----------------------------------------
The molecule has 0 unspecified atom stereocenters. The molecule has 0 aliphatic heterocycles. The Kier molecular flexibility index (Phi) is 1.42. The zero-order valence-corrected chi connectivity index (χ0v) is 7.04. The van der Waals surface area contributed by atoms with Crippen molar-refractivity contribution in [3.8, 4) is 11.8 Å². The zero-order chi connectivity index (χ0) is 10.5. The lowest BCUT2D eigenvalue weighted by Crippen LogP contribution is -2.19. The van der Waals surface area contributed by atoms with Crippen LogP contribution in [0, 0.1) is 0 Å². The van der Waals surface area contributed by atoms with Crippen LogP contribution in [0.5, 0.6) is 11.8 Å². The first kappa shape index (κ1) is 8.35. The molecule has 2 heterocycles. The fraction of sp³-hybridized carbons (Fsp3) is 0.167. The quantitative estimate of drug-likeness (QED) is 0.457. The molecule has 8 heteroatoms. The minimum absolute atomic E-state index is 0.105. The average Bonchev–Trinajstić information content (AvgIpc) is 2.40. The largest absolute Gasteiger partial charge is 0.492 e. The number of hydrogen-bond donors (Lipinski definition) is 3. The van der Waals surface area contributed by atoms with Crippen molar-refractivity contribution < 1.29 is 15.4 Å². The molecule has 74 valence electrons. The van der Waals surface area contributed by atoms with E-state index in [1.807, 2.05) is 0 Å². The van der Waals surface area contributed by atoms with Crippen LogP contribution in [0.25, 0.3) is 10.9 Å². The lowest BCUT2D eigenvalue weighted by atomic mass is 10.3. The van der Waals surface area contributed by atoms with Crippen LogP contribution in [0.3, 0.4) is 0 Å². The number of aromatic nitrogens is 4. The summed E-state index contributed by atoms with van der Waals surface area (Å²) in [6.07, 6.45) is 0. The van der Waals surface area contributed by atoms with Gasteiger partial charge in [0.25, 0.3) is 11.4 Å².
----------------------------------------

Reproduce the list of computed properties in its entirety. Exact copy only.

The molecule has 0 unspecified atom stereocenters. The molecule has 0 aliphatic heterocycles. The Kier molecular flexibility index (Phi) is 1.42. The zero-order valence-corrected chi connectivity index (χ0v) is 7.04. The van der Waals surface area contributed by atoms with Crippen molar-refractivity contribution in [3.8, 4) is 11.8 Å². The zero-order chi connectivity index (χ0) is 10.5. The lowest BCUT2D eigenvalue weighted by Crippen LogP contribution is -2.19. The van der Waals surface area contributed by atoms with Crippen LogP contribution in [0, 0.1) is 0 Å². The van der Waals surface area contributed by atoms with Crippen LogP contribution in [0.5, 0.6) is 11.8 Å². The first kappa shape index (κ1) is 8.35. The molecule has 2 heterocycles. The fraction of sp³-hybridized carbons (Fsp3) is 0.167. The quantitative estimate of drug-likeness (QED) is 0.457. The molecule has 8 heteroatoms. The minimum absolute atomic E-state index is 0.105. The average Bonchev–Trinajstić information content (AvgIpc) is 2.40. The largest absolute Gasteiger partial charge is 0.492 e. The number of hydrogen-bond donors (Lipinski definition) is 3. The van der Waals surface area contributed by atoms with Crippen molar-refractivity contribution < 1.29 is 15.4 Å². The molecule has 74 valence electrons. The van der Waals surface area contributed by atoms with E-state index in [1.807, 2.05) is 0 Å². The van der Waals surface area contributed by atoms with Crippen LogP contribution in [0.25, 0.3) is 10.9 Å². The lowest BCUT2D eigenvalue weighted by atomic mass is 10.3. The van der Waals surface area contributed by atoms with Crippen LogP contribution in [0.3, 0.4) is 0 Å². The number of aromatic nitrogens is 4. The summed E-state index contributed by atoms with van der Waals surface area (Å²) in [6.07, 6.45) is 0. The van der Waals surface area contributed by atoms with Gasteiger partial charge in [0.25, 0.3) is 11.4 Å².